I loved listening to Georgia explain the finer points of the game to Lily (Georgia played volleyball in junior high and high school until she was injured). The Lady Giants played tough and at times seemed fairly evenly matched, but in the end the Fresno City team was victorious.

I visited with Coach Rix for a few minutes after the game, and she seemed truly delighted that we had come. On the way home I told the girls how important I felt it was to attend games like this, because the athletes work so hard to make the team and play their best, and it is no fun playing to an empty set of bleachers. We all agreed that we want to come back and see more games. We couldn’t have asked for an easier, more affordable evening, and we were still home in time for the girls to get to bed on schedule.

Thank you, Lady Giants Volleyball Team. We had a great time!

A (very) full day

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I am so very glad I retired so I wouldn’t have to do anything! Since I had the day off (yes, I have come out of retirement, in case you missed that) I was able to take the girls to school, go to Morning Prayer with Suzy and Teri (very interesting to be the only un-ordained one in the room), attend a Project Homeless Connect meeting, and retrieve Olivia from preschool by noon. Wow!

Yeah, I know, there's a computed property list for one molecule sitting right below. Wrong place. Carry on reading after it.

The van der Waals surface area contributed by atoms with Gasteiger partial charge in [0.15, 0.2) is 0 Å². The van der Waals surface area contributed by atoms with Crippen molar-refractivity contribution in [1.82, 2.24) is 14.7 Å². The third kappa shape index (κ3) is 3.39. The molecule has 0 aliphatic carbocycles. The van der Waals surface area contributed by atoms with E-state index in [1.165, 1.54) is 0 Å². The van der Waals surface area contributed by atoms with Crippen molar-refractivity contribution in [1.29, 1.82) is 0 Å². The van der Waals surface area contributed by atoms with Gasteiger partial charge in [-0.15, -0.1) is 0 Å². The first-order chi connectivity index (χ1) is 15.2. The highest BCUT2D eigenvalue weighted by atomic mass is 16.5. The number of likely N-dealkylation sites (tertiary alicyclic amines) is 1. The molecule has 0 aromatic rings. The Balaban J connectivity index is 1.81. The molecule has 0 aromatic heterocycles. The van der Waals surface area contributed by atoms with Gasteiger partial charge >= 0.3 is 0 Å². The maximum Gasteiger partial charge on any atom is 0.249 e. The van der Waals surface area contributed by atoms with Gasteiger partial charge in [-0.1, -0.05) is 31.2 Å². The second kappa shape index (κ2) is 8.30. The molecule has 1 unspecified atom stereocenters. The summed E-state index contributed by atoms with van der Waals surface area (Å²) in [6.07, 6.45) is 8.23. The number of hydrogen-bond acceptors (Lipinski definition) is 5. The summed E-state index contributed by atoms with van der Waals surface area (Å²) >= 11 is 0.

Tonight was the October Helping One Woman dinner, this month honoring Heather Lemon, whose daughter Sydney died of Aplastic Anemia earlier this year. Once again our community made me very proud by sharing so generously with this precious family.

And as icing on the cake I had the joy of volunteering with my best partner in crime who has recently become a part of the HOW team, Vickie Baldini Mendez. After many years as co-workers, we went in separate directions career-wise. Being in the same room with her again makes me happy.

Tammy, Vickie, and Fawn working the front table at the October HOW dinner.

Tammy, Vickie, and Fawn working the front table at the October HOW dinner.

Steaming the halibut in the dishwasher

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A few days ago I dropped by my husband-who-lives-across-town’s place for a few minutes and he had an interesting proposition. Due to some still-being-diagnosed health issues, he has been warned off eating red meat and encouraged to substitute chicken and fish. He is officially sick of chicken, and doesn’t cook fish, so his brilliant idea was for me to come over and cook the halibut steaks he dutifully purchased, and in exchange I could help eat said halibut. I don’t cook fish, either, but somehow I heard myself agreeing to return Monday evening and cook the fish. I don’t know how I get myself into these things!